Nick Diaz was at Saturday's Manny Pacquiao vs. Timothy Bradley II fight in Las Vegas and afterwards spoke about his love for boxing and his own boxing aspirations. "I love to watch [Pacquiao]," Diaz began in his interview with Fight Hub.
"I love the way he fights. I try and take what I can. This year has been good to me because I can go out and make a lot of these boxing shows. Usually I have to fight. People don't think I am a serious boxing fan but most of the time I had 3 to 6 fights a year in a career that lasted 13 years."
The kinda, sorta retired UFC welteweight loves boxing so much that he says he hopes someone buys his contract out from the UFC so that he can box professionally.
‘If I could get somebody to buy my contract out from the UFC, I'd be fighting out here. Tell [Roy Jones Jr.'s] guys to buy my contract so we can fight," Diaz said (video below).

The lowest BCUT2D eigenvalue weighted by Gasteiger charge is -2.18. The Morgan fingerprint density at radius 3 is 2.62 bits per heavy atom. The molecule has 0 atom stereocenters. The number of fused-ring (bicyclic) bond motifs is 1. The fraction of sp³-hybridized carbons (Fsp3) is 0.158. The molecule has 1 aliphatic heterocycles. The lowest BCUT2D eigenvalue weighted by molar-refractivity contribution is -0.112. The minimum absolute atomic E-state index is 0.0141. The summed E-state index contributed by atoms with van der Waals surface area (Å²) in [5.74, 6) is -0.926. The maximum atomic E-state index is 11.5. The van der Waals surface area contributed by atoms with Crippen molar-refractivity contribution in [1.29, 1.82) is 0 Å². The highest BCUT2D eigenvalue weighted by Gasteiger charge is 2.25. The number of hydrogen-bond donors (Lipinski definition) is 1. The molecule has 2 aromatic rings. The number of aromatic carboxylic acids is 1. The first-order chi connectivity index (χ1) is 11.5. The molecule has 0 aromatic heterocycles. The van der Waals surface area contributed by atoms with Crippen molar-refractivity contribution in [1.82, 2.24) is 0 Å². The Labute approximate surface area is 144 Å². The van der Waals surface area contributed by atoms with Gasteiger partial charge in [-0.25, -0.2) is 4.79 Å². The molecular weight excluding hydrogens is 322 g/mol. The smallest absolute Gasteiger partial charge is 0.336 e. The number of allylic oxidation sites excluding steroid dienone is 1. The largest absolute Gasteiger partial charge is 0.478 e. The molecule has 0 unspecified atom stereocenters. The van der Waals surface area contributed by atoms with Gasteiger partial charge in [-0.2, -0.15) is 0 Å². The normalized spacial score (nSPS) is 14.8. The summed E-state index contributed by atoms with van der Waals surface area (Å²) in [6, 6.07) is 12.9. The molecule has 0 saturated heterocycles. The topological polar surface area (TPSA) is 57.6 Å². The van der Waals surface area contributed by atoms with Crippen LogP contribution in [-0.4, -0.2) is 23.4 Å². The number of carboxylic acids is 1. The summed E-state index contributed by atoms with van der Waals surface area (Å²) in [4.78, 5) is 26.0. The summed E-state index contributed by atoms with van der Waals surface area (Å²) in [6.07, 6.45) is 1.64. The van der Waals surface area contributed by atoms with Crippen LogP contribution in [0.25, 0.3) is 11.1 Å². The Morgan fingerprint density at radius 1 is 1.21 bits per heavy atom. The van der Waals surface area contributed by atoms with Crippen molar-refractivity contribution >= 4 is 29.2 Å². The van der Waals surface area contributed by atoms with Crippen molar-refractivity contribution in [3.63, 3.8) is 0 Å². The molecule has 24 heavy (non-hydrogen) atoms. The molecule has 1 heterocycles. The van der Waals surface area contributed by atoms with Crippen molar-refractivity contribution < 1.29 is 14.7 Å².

Jones Jr., of course, is a former pound-for-bound boxing king, but is well past his prime and should have retired for the sake of his health years ago. That hasn't stopped him from seeking out big MMA names like Diaz and Anderson Silva as prospective opponents in recent years, however.
Diaz, who has always found success with his hands in MMA bouts, says that his decades of experience in the practice ring sparring high-level boxers makes him curious how he could do against them in competition. The Stockton native also specified that he'd like to box at 167 pounds, if possible.
"Of course, sparring is different than fighting but I'd love to see what I could do," he said.
For now, Diaz is still in the UFC and is sticking by his demand of $500,000 to fight or a title fight.
"I'd like to fight for the world title against Johny Hendricks but these guys [the UFC] are kinda holding out. I'm trying to renegotiate my contract and negotiate some fights for this year. I don't know what will happen, maybe nothing. That's fine. Either way I can't complain. I had a good run. I've already had 37 fights but I would like to make a boxing run. It's always up to Dana White and always up to who's got the real money."